Deutsche Bank analyst Carlo Santarelli put in some quality time in Las Vegas recently and came away satisfied with the market, particularly MGM Resorts International, Station Casinos, Boyd Gaming and Penn National Gaming, although he had no new intel on Penn’s intentions for the Tropicana Las Vegas. Convention business remains a pillar of strength: “we believe the overall book of group business remains quite strong and the rate of group pricing growth has accelerated.” High-roller player remains somewhat of a will o’ the wisp, although it’s been better on the domestic front … due in part to tighter holds and “player unfriendly rule changes.” Regionally, Santarelli is blaming Jesus Christ (or the NFL) for the surprisingly weak December, Christmas and New Year’s Day having fallen on Sundays — but don’t we have Christmas and New Year’s every year? Just checking.
The conversion of Monte Carlo into Park MGM continues on pace for an early 2018 (MGM gave itself some late-2017 wiggle room but these things are never finished on time). Over at Palace Station, the oldest parts of the property are being torn out as part of a $115 million renovation. Despite this disruption, Santarelli found that Lucky Dragon Casino “has had no material impact.” Say what you like about Station, it knows how to keep its patrons loyal.
* In what’s a net loss for Atlantic City, state Sen. Raymond Lesniak (D) has thrown his hat into the gubernatorial race, while state Sen. James Whelan (D), a former mayor of the Boardwalk, has announced his retirement. Whelan was a staunch defender of Atlantic City against gaming expansion, which Lesniak favored. His withdrawal also leaves legalization of daily fantasy sports without a sponsor. New Jersey gaming policy would probably remain much the same under a Lesniak administration: continued pursuit of sports betting and championship of Internet gambling. There are worse scenarios.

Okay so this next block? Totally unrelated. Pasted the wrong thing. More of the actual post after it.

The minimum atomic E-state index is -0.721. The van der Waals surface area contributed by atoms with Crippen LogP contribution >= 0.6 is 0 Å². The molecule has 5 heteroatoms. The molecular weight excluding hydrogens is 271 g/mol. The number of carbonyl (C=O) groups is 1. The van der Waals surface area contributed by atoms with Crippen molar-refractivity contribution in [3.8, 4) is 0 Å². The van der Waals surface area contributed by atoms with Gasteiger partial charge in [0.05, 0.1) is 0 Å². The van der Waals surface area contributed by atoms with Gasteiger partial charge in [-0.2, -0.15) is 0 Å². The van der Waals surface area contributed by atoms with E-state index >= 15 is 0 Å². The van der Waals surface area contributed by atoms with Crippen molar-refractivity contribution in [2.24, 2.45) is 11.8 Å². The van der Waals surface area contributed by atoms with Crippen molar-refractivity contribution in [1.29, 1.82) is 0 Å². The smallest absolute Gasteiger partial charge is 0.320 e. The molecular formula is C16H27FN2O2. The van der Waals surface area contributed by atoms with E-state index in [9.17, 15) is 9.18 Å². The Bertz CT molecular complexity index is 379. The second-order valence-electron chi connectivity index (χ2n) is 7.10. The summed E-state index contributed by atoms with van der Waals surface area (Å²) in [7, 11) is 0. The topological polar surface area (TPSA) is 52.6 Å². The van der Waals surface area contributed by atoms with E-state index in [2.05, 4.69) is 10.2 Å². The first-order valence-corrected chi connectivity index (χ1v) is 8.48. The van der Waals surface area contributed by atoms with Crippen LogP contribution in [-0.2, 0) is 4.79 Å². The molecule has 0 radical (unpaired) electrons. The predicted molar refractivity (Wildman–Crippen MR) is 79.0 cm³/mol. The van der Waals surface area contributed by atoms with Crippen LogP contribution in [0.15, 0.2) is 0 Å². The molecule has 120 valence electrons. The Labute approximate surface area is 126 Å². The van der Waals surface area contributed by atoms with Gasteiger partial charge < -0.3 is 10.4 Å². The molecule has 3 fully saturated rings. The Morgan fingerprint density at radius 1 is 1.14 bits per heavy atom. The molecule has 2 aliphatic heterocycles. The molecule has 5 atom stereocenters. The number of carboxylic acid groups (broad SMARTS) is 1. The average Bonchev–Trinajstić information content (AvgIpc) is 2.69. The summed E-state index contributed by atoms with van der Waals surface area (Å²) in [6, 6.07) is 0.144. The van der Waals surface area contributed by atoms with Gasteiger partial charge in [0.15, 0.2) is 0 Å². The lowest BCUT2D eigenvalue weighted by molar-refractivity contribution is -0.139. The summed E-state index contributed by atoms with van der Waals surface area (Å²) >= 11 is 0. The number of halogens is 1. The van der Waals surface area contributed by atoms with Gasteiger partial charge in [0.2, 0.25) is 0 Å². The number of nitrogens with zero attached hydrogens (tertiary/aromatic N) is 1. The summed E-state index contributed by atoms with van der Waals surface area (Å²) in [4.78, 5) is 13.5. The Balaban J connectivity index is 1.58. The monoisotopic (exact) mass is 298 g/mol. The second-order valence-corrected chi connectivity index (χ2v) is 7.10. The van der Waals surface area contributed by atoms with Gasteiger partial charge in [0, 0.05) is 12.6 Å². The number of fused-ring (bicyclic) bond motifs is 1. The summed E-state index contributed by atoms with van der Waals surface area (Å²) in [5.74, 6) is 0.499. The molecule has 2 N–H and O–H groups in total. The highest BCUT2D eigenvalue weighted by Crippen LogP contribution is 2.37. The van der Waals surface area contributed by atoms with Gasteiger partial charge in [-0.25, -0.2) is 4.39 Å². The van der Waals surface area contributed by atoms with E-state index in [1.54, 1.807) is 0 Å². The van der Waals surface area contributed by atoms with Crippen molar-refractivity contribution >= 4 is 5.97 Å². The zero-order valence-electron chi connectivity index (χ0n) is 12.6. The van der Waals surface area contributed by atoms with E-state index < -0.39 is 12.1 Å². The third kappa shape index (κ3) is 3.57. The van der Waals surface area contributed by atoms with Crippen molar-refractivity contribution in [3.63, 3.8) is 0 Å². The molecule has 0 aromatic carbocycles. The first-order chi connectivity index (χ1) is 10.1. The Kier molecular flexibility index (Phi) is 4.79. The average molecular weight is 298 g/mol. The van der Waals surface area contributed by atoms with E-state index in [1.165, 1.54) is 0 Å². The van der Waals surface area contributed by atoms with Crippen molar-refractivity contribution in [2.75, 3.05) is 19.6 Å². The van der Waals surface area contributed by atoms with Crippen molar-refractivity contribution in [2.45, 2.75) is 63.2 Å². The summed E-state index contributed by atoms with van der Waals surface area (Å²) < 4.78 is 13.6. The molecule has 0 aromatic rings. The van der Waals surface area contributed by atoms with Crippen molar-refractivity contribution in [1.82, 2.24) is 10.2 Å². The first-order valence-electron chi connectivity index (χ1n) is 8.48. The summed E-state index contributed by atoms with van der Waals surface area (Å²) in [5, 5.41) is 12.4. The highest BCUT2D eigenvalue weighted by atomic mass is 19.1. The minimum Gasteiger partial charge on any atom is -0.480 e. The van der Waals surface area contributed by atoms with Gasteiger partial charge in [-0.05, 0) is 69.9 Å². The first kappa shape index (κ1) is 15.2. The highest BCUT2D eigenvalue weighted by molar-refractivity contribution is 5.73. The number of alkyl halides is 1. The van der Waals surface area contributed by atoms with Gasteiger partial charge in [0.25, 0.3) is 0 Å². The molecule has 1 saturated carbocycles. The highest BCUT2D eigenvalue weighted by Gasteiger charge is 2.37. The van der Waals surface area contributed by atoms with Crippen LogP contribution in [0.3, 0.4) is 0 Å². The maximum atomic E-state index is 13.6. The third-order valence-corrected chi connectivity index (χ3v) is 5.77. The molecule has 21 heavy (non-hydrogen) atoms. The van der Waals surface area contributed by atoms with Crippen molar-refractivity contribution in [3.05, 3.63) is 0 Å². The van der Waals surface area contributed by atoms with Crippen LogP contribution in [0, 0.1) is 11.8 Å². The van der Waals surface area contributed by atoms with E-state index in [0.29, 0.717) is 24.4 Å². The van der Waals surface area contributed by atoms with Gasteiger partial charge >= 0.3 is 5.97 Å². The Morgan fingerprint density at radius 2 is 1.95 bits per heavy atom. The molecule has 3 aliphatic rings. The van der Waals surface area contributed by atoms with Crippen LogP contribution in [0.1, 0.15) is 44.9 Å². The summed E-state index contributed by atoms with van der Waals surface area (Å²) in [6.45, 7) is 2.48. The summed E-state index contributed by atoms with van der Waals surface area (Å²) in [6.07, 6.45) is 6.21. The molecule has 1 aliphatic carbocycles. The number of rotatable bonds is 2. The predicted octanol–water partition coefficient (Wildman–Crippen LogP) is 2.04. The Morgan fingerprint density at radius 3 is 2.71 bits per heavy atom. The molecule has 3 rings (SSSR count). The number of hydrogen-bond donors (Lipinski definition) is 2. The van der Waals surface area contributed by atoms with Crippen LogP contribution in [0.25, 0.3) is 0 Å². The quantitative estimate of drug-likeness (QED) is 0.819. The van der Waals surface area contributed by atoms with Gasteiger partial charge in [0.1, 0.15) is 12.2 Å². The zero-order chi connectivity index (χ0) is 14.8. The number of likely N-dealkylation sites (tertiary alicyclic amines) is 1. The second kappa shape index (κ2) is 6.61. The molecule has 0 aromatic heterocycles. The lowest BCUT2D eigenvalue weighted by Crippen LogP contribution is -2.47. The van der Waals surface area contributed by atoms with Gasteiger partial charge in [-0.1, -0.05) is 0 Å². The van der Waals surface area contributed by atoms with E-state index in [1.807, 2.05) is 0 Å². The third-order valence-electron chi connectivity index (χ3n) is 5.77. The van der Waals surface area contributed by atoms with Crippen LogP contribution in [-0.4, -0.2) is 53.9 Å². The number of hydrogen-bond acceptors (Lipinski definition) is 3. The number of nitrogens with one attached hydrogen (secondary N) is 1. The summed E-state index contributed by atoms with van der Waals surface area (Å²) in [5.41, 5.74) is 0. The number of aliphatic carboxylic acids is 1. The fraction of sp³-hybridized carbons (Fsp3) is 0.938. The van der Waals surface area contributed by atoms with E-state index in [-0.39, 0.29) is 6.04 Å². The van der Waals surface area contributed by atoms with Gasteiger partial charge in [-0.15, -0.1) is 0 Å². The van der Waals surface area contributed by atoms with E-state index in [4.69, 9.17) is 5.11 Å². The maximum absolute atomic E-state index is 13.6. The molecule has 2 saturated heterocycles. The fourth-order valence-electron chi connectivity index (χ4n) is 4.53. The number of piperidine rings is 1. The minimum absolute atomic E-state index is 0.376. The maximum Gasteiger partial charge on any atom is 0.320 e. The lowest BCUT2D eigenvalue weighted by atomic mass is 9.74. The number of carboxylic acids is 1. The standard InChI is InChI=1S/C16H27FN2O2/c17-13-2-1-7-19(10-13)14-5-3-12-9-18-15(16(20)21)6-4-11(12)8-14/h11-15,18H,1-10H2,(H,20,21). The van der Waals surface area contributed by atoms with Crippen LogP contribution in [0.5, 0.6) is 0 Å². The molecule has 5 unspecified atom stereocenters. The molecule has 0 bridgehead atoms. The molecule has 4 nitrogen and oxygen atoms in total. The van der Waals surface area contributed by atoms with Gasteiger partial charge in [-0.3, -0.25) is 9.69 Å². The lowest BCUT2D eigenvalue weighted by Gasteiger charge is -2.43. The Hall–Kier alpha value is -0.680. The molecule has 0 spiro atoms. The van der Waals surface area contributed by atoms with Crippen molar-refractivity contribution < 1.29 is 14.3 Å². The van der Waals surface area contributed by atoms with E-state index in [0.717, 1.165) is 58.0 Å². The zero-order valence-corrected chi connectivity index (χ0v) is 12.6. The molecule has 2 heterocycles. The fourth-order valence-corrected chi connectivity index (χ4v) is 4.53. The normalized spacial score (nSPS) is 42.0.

* The interminable process to choose a third casino site in Connecticut has finally boiled down to two alternatives. Nixing three other cities, including Hartford, the joint venture by Mohegan Sun and Foxwoods Resort Casino will choose ultimately between Windsor Locks and East Windsor. “A sham” was MGM’s verdict on the process, which has been a juice job for the two tribal casinos. We agree, even if MGM’s motives are hardly altruistic.
* Shopping malls are increasingly the offspring of casinos but there’s a topsy-turvy scenario playing out in Elk Grove, California. The Howard Hughes Corp. says it can’t make the nut on a new retail mall unless a $400 million Wilton Rancheria tribal casino goes through as planned. However, an anti-casino movement — newly revealed to be the stalking horse of two Sacramento card rooms — has gathered well more than enough signatures to qualify a ballot question that would overturn the Elk Grove City Council‘s approval of the Wilton Rancheria project. This is yet another example of “white man speak with forked tongue.” The card rooms are required to divulge their hypocritical motives but we’d respect them more if they did,
* Voter support for casinos in Georgia has fallen sharply in the last year: down to 56% from 69%. However, state Sen. Brandon Beach (R) is preparing to introduce legislation to permit five casinos and one racino in the Peachtree State. Opponents have varying concerns, including the possibility that instead of making up for shortfalls in HOPE Scholarship funds it will simply cannibalize lottery dollars that go to those scholarships. One must also question whether Georgia has five cities large enough to support a casino — heck, even horse racing is illegal there.